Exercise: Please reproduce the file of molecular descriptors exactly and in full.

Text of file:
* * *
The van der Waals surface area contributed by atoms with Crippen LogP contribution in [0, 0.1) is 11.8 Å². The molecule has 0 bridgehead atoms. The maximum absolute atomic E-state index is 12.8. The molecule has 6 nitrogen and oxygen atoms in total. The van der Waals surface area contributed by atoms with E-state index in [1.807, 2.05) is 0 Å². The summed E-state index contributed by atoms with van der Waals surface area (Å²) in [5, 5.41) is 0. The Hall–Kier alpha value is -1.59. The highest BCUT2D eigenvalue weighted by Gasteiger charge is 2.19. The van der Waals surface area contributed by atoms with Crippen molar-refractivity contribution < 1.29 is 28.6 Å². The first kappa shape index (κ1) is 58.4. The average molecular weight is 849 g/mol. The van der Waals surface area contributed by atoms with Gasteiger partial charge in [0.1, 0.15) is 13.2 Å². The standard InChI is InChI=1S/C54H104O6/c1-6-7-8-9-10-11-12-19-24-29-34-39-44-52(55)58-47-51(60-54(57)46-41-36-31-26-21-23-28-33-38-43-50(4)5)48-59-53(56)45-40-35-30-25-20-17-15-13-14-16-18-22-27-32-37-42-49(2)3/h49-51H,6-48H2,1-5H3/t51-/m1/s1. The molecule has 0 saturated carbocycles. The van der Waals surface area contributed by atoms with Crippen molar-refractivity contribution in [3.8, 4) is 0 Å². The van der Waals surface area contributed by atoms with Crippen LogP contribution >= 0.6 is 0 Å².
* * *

The van der Waals surface area contributed by atoms with Crippen LogP contribution in [0, 0.1) is 11.8 Å². The molecule has 0 bridgehead atoms. The maximum absolute atomic E-state index is 12.8. The molecule has 6 nitrogen and oxygen atoms in total. The van der Waals surface area contributed by atoms with E-state index in [1.807, 2.05) is 0 Å². The summed E-state index contributed by atoms with van der Waals surface area (Å²) in [5, 5.41) is 0. The Hall–Kier alpha value is -1.59. The highest BCUT2D eigenvalue weighted by Gasteiger charge is 2.19. The van der Waals surface area contributed by atoms with Crippen molar-refractivity contribution < 1.29 is 28.6 Å². The first kappa shape index (κ1) is 58.4. The average molecular weight is 849 g/mol. The van der Waals surface area contributed by atoms with Gasteiger partial charge in [0.1, 0.15) is 13.2 Å². The standard InChI is InChI=1S/C54H104O6/c1-6-7-8-9-10-11-12-19-24-29-34-39-44-52(55)58-47-51(60-54(57)46-41-36-31-26-21-23-28-33-38-43-50(4)5)48-59-53(56)45-40-35-30-25-20-17-15-13-14-16-18-22-27-32-37-42-49(2)3/h49-51H,6-48H2,1-5H3/t51-/m1/s1. The molecule has 0 saturated carbocycles. The van der Waals surface area contributed by atoms with Crippen molar-refractivity contribution in [3.8, 4) is 0 Å². The van der Waals surface area contributed by atoms with Crippen LogP contribution >= 0.6 is 0 Å².